“What is the meaning of this？” said Dong Zhuo.
“He is a madman,” said Li Su, and he told the guards to drive the fellow away.
Dong Zhuo went in and found all the officials in court dress lining the road. Li Su walked beside his carriage, a sword in his hand. When Li Su reached the north gate of the Forbidden City, he found the soldiers of Dong Zhuo drawn up outside and only the pushers of the Palace carriage, a twenty or so, were allowed to proceed further.
When Dong Zhuo arrived near the Reception Hall, he saw that Wang Yun and all the other officials standing at the door were armed.
“Why are they all armed？” said Dong Zhuo to Li Su.
Li Su was silent as he helped push the carriage forward swiftly to the entrance.
Suddenly Wang Yun shouted, “the rebel is here！ Where are the executioners？”
At this call sprang from both sides soldiers armed with halberds and spears who attacked Dong Zhuo. He had not put on the breastplate he usually wore, and a spear pierced his breast.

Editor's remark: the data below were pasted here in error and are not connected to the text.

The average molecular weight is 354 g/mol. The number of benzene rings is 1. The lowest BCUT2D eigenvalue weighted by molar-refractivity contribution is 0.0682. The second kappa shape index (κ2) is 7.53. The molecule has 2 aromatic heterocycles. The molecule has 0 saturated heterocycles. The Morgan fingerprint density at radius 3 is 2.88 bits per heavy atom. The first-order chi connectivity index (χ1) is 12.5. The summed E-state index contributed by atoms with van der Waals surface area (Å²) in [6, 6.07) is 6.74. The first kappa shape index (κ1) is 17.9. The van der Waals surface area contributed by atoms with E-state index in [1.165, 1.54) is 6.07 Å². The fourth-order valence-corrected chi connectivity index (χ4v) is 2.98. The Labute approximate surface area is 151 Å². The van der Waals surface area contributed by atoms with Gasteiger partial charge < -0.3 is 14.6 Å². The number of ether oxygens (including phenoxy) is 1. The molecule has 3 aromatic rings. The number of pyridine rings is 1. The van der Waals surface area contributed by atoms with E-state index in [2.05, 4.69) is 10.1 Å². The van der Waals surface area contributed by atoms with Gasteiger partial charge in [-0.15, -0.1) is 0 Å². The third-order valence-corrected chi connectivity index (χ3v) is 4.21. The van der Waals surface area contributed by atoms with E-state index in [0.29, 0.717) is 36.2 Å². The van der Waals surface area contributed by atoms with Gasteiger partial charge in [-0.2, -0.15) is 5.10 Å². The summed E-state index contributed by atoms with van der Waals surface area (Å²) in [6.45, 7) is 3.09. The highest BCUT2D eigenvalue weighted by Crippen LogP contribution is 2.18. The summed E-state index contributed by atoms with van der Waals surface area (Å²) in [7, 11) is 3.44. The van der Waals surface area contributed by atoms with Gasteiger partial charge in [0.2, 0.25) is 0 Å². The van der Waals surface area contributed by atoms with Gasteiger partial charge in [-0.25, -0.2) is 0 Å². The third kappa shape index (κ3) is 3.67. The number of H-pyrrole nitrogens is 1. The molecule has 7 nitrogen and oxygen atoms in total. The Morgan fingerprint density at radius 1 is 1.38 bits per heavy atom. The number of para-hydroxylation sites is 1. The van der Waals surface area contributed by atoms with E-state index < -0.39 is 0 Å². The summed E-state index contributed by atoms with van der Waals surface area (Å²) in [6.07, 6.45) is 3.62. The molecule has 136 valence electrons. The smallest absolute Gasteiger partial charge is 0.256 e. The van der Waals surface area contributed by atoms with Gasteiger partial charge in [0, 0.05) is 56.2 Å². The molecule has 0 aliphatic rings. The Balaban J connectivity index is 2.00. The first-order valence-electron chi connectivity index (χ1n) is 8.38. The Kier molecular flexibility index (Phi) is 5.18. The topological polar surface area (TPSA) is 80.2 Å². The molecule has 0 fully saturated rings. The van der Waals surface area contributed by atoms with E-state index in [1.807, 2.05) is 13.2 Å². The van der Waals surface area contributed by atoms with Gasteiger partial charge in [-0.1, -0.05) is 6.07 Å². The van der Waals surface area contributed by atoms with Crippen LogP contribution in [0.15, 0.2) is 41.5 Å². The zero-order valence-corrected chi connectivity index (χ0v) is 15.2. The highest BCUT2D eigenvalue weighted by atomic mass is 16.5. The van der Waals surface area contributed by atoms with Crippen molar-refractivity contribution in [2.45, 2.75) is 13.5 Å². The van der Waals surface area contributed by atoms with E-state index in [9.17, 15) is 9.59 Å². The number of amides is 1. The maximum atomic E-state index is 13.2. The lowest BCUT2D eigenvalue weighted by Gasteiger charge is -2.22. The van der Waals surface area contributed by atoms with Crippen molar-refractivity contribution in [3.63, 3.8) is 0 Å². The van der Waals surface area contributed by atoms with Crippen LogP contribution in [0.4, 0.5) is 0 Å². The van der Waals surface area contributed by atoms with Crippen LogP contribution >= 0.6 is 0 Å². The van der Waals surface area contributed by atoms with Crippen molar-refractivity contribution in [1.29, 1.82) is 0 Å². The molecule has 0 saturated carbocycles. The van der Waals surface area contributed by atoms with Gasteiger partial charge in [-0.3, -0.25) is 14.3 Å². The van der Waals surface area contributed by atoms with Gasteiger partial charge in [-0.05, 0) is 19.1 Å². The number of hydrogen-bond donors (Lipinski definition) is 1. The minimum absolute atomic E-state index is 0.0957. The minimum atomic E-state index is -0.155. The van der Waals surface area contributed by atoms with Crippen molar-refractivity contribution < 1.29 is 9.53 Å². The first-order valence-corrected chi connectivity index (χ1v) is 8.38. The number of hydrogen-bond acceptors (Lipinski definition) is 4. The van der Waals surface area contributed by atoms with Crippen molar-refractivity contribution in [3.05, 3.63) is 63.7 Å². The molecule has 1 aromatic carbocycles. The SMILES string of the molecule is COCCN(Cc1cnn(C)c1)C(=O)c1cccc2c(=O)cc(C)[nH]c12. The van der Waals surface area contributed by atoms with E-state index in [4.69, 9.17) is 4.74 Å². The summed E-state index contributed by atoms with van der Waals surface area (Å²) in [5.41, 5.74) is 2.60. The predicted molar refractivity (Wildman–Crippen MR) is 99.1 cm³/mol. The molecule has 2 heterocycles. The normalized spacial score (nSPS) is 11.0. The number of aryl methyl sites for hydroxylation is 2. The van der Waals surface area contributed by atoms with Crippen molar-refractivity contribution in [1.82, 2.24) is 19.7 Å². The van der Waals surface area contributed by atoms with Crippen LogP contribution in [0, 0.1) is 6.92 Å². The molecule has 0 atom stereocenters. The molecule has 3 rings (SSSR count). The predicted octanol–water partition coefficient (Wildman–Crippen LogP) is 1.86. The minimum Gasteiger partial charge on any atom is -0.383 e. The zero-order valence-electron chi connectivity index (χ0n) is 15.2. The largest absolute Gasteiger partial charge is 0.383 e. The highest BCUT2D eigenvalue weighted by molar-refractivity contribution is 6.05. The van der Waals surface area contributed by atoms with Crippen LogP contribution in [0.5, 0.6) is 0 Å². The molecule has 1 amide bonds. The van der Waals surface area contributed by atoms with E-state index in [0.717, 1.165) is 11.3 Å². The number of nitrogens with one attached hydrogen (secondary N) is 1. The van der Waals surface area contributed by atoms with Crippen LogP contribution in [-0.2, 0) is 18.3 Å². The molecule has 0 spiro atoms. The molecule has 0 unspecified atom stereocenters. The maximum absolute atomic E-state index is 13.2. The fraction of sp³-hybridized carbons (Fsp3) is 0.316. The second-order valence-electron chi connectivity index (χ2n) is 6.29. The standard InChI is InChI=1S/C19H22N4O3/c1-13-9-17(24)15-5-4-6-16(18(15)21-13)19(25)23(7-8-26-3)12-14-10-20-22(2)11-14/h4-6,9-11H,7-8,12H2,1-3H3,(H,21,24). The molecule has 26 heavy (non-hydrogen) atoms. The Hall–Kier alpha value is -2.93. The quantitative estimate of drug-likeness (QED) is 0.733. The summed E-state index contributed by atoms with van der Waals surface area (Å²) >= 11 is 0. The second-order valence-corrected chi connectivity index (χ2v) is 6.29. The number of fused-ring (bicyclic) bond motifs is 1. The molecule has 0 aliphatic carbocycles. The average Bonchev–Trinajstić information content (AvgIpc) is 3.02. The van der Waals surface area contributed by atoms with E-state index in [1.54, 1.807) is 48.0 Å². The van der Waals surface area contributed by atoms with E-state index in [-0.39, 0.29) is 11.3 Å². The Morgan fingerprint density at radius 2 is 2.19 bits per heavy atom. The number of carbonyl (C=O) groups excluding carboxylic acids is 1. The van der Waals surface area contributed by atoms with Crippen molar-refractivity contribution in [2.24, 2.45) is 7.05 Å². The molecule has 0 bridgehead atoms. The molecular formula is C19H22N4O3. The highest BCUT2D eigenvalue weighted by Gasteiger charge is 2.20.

He sank down in the carriage calling loudly for his son, “Where is Lu Bu？”
“Here, and with a decree to deal with a rebel！” said Lu Bu, as he appeared in front of his “father.”
thereupon he thrust his trident halberd through the victim’s throat. Then Li Su hacked off the head and held it up.
Lu Bu, his left hand holding his halberd,
thrust his right hand into his bosom whence he drew the decree,
crying, “The decree was to slay the rebel Dong Zhuo——no other！”
the whole assembly shouted,
“Wan shui！ Live forever！ O Emperor！”
A sympathetic poet has written a few lines in pity：
[hip, hip, hip] Await the time, O noble, and be king, Or failing, reap the solace riches bring；